Please enter a valid email
Please enter a valid email
Must be at least 6 characters, include an upper and lower case character and a number
Must be at least 6 characters, include an upper and lower case character and a number
Must be at least 6 characters, include an upper and lower case character and a number
Please enter your first name
Special characters aren’t allowed
Please enter a name between 1 and 40 characters
Please enter your last name
Special characters aren’t allowed
Please enter a name between 1 and 40 characters
You must be over 18 years old to register
You must be over 18 years old to register
Opt-out-policy
You can opt-out at any time by signing in to your account to manage your preferences. Each email has a link to unsubscribe.

By clicking ‘Create my account’ you confirm that your data has been entered correctly and you have read and agree to our Terms of use, Cookie policy and Privacy notice.

This site is protected by reCAPTCHA and the Google Privacy policy and Terms of service apply.

Already have an account? sign in

By clicking ‘Register’ you confirm that your data has been entered correctly and you have read and agree to our Terms of use, Cookie policy and Privacy notice.

This site is protected by reCAPTCHA and the Google Privacy policy and Terms of service apply.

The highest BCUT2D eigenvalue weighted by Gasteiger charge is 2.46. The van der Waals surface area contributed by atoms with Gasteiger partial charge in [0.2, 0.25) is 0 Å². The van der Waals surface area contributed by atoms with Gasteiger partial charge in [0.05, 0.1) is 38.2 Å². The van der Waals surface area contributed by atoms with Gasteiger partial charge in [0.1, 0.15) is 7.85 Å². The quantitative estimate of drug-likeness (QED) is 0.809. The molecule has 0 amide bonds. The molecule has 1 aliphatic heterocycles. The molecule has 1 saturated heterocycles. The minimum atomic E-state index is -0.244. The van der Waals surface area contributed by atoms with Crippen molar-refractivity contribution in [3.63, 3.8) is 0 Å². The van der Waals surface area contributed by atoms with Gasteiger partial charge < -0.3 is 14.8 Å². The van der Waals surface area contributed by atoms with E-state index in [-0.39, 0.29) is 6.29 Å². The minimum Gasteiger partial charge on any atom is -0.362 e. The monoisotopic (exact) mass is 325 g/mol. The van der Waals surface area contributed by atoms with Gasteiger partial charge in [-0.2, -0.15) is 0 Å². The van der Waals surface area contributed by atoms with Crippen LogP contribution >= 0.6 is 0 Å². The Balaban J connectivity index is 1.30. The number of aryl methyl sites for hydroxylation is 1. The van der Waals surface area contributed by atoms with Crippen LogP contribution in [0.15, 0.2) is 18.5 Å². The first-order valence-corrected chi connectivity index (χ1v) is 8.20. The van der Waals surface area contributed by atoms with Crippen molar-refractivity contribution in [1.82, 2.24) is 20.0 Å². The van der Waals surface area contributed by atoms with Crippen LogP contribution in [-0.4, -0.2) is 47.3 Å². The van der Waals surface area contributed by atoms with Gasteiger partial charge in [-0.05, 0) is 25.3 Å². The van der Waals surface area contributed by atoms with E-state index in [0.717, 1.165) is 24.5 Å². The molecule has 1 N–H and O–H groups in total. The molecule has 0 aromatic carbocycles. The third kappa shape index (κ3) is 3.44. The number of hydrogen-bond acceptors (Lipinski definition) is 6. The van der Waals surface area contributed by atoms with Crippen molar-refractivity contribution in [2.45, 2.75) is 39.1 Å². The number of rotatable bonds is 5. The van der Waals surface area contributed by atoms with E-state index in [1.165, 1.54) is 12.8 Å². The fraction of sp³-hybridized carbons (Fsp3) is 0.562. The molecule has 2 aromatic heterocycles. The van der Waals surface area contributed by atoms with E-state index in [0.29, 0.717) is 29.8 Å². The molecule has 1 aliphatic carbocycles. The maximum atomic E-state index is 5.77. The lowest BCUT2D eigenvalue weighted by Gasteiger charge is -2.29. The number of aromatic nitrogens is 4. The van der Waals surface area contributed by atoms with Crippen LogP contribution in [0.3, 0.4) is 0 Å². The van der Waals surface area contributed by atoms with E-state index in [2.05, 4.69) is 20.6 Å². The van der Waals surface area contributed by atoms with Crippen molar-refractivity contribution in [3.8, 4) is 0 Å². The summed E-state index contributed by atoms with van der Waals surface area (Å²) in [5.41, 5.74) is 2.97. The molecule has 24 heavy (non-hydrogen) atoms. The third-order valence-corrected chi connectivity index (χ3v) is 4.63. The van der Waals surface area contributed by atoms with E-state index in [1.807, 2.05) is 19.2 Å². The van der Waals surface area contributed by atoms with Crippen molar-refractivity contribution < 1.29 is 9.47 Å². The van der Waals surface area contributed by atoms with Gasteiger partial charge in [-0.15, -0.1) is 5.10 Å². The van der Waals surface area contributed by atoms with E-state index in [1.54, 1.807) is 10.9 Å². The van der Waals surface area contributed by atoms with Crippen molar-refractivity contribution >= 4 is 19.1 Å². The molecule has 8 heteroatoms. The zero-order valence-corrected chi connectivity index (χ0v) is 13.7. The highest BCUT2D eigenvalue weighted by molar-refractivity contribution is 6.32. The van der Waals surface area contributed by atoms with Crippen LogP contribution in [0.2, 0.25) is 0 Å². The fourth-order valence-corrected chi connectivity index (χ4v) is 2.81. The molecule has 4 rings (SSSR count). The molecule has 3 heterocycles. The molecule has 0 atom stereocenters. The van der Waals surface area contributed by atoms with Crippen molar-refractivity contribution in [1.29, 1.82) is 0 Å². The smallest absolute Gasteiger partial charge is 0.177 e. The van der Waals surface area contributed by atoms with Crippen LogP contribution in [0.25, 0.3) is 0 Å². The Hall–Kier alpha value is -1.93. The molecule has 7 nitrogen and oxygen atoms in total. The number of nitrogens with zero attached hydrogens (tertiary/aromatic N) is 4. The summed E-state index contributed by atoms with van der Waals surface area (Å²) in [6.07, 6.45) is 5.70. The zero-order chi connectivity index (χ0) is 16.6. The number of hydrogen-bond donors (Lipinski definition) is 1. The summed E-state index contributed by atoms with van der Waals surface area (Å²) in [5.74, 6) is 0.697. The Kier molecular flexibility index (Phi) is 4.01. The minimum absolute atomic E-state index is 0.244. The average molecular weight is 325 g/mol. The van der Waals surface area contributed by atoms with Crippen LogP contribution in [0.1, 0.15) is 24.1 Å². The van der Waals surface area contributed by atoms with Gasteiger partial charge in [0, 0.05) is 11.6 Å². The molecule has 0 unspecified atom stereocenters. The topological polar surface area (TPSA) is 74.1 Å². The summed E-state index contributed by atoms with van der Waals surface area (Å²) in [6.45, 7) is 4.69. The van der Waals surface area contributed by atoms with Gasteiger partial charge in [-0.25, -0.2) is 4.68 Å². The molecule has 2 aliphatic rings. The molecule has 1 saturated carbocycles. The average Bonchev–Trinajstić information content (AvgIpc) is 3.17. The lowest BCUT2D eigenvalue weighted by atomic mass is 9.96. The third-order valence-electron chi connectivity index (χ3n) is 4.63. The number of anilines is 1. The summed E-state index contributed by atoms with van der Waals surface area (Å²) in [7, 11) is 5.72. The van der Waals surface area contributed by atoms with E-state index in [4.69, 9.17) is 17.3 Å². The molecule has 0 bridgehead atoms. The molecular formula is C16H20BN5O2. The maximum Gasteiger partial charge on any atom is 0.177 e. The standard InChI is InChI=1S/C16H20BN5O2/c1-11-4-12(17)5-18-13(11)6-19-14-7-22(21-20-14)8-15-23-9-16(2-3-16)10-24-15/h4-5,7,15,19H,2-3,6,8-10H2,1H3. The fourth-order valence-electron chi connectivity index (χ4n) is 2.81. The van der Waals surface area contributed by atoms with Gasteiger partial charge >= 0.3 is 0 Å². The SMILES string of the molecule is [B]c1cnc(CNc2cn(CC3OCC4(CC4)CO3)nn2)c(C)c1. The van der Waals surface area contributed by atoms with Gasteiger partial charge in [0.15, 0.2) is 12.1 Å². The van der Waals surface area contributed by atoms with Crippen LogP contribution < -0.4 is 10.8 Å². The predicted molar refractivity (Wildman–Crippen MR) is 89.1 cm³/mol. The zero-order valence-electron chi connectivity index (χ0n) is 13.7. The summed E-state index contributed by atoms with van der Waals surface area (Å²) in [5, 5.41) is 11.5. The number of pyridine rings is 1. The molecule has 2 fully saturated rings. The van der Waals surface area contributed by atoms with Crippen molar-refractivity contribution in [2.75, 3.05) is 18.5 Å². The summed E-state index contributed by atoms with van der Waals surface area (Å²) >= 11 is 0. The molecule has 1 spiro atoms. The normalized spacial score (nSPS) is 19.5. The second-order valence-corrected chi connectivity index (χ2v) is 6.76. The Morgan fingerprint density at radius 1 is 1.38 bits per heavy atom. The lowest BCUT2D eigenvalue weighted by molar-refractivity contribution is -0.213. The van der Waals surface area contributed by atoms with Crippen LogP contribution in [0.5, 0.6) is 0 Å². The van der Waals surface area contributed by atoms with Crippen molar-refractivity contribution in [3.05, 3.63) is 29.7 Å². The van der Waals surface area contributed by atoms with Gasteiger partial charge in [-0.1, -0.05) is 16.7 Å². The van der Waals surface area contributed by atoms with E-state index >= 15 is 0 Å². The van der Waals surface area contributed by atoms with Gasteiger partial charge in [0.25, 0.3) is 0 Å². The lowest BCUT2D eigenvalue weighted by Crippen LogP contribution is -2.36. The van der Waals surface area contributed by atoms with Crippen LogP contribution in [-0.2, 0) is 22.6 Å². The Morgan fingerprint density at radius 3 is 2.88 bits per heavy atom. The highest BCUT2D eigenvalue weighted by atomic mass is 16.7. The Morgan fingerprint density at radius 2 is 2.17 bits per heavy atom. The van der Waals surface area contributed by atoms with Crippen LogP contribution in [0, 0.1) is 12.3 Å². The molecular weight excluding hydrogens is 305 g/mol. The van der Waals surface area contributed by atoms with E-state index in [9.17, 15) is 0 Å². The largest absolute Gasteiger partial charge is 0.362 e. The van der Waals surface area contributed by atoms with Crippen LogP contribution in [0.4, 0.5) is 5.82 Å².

Register for free to continue reading

Registration is a free and easy way to support our truly independent journalism

By registering, you will also enjoy limited access to Premium articles, exclusive newsletters, commenting, and virtual events with our leading journalists

Already have an account? sign in

By clicking ‘Register’ you confirm that your data has been entered correctly and you have read and agree to our Terms of use, Cookie policy and Privacy notice.

This site is protected by reCAPTCHA and the Google Privacy policy and Terms of service apply.

Thank you for registering

Please refresh the page or navigate to another page on the site to be automatically logged inPlease refresh your browser to be logged in